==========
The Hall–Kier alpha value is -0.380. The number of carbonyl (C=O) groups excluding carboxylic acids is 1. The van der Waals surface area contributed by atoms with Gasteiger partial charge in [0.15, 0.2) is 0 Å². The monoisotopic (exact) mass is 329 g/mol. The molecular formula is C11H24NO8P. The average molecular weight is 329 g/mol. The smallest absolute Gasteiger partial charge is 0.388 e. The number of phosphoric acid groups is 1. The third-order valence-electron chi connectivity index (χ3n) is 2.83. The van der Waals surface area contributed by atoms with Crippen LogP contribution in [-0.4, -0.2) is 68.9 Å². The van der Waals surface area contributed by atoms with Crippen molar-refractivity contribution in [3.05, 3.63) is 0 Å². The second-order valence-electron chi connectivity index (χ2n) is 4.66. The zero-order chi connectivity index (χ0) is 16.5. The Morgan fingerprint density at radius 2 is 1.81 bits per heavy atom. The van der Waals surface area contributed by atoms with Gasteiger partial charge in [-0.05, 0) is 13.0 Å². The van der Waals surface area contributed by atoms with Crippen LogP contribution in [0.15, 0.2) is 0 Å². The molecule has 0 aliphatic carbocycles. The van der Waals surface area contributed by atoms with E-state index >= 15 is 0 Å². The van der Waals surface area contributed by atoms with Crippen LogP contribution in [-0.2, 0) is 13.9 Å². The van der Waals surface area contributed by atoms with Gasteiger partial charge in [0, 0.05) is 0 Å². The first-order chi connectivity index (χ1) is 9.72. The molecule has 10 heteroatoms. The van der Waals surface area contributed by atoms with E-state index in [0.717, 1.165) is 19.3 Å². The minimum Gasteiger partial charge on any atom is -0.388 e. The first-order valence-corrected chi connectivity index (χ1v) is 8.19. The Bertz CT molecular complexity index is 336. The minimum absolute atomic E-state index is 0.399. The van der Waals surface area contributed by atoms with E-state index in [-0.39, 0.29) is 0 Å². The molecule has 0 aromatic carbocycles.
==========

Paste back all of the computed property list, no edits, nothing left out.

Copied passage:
The Hall–Kier alpha value is -0.380. The number of carbonyl (C=O) groups excluding carboxylic acids is 1. The van der Waals surface area contributed by atoms with Gasteiger partial charge in [0.15, 0.2) is 0 Å². The monoisotopic (exact) mass is 329 g/mol. The molecular formula is C11H24NO8P. The average molecular weight is 329 g/mol. The smallest absolute Gasteiger partial charge is 0.388 e. The number of phosphoric acid groups is 1. The third-order valence-electron chi connectivity index (χ3n) is 2.83. The van der Waals surface area contributed by atoms with Crippen LogP contribution in [-0.4, -0.2) is 68.9 Å². The van der Waals surface area contributed by atoms with Crippen molar-refractivity contribution in [3.05, 3.63) is 0 Å². The second-order valence-electron chi connectivity index (χ2n) is 4.66. The zero-order chi connectivity index (χ0) is 16.5. The Morgan fingerprint density at radius 2 is 1.81 bits per heavy atom. The van der Waals surface area contributed by atoms with Gasteiger partial charge in [-0.05, 0) is 13.0 Å². The van der Waals surface area contributed by atoms with Crippen LogP contribution in [0.15, 0.2) is 0 Å². The molecule has 0 aliphatic carbocycles. The van der Waals surface area contributed by atoms with E-state index >= 15 is 0 Å². The van der Waals surface area contributed by atoms with Crippen LogP contribution in [-0.2, 0) is 13.9 Å². The van der Waals surface area contributed by atoms with Gasteiger partial charge in [0, 0.05) is 0 Å². The first-order chi connectivity index (χ1) is 9.72. The molecule has 10 heteroatoms. The van der Waals surface area contributed by atoms with E-state index in [0.717, 1.165) is 19.3 Å². The minimum Gasteiger partial charge on any atom is -0.388 e. The first-order valence-corrected chi connectivity index (χ1v) is 8.19. The Bertz CT molecular complexity index is 336. The minimum absolute atomic E-state index is 0.399. The van der Waals surface area contributed by atoms with E-state index in [-0.39, 0.29) is 0 Å². The molecule has 0 aromatic carbocycles.